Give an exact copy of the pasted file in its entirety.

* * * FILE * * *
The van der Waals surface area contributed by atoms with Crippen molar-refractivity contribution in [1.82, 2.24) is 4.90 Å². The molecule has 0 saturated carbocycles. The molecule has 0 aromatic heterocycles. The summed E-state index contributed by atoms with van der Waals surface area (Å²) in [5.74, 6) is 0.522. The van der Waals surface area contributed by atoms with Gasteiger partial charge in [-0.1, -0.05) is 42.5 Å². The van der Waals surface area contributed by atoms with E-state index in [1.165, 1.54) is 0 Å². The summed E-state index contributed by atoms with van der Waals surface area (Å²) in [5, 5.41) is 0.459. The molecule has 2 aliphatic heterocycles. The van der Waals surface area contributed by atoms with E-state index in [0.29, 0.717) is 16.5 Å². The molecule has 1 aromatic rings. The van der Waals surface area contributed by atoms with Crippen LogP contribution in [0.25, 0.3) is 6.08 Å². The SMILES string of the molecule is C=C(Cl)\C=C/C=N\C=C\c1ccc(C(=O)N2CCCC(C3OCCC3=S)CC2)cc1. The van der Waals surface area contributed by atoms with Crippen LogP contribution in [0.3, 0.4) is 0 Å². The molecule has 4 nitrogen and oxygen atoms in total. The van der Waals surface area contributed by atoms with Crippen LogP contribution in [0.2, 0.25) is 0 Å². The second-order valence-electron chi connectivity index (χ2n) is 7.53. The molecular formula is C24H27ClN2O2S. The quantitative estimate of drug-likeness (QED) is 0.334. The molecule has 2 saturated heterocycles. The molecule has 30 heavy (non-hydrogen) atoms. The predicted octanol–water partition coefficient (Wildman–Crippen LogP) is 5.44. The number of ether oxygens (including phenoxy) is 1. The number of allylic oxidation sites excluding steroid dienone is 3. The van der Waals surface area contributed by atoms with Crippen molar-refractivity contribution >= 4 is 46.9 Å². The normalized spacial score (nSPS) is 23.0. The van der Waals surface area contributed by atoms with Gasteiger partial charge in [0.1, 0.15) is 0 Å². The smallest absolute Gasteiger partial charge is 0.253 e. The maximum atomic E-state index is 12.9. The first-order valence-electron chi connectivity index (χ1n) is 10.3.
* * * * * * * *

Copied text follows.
The van der Waals surface area contributed by atoms with Crippen molar-refractivity contribution in [1.82, 2.24) is 4.90 Å². The molecule has 0 saturated carbocycles. The molecule has 0 aromatic heterocycles. The summed E-state index contributed by atoms with van der Waals surface area (Å²) in [5.74, 6) is 0.522. The van der Waals surface area contributed by atoms with Gasteiger partial charge in [-0.1, -0.05) is 42.5 Å². The van der Waals surface area contributed by atoms with E-state index in [1.165, 1.54) is 0 Å². The summed E-state index contributed by atoms with van der Waals surface area (Å²) in [5, 5.41) is 0.459. The molecule has 2 aliphatic heterocycles. The van der Waals surface area contributed by atoms with E-state index in [0.29, 0.717) is 16.5 Å². The molecule has 1 aromatic rings. The van der Waals surface area contributed by atoms with Crippen LogP contribution in [0.25, 0.3) is 6.08 Å². The SMILES string of the molecule is C=C(Cl)\C=C/C=N\C=C\c1ccc(C(=O)N2CCCC(C3OCCC3=S)CC2)cc1. The van der Waals surface area contributed by atoms with Crippen LogP contribution in [0.3, 0.4) is 0 Å². The molecule has 4 nitrogen and oxygen atoms in total. The van der Waals surface area contributed by atoms with Crippen LogP contribution in [0.2, 0.25) is 0 Å². The second-order valence-electron chi connectivity index (χ2n) is 7.53. The molecular formula is C24H27ClN2O2S. The quantitative estimate of drug-likeness (QED) is 0.334. The molecule has 2 saturated heterocycles. The molecule has 30 heavy (non-hydrogen) atoms. The predicted octanol–water partition coefficient (Wildman–Crippen LogP) is 5.44. The number of ether oxygens (including phenoxy) is 1. The number of allylic oxidation sites excluding steroid dienone is 3. The van der Waals surface area contributed by atoms with Crippen molar-refractivity contribution >= 4 is 46.9 Å². The normalized spacial score (nSPS) is 23.0. The van der Waals surface area contributed by atoms with Gasteiger partial charge in [0.1, 0.15) is 0 Å². The smallest absolute Gasteiger partial charge is 0.253 e. The maximum atomic E-state index is 12.9. The first-order valence-electron chi connectivity index (χ1n) is 10.3.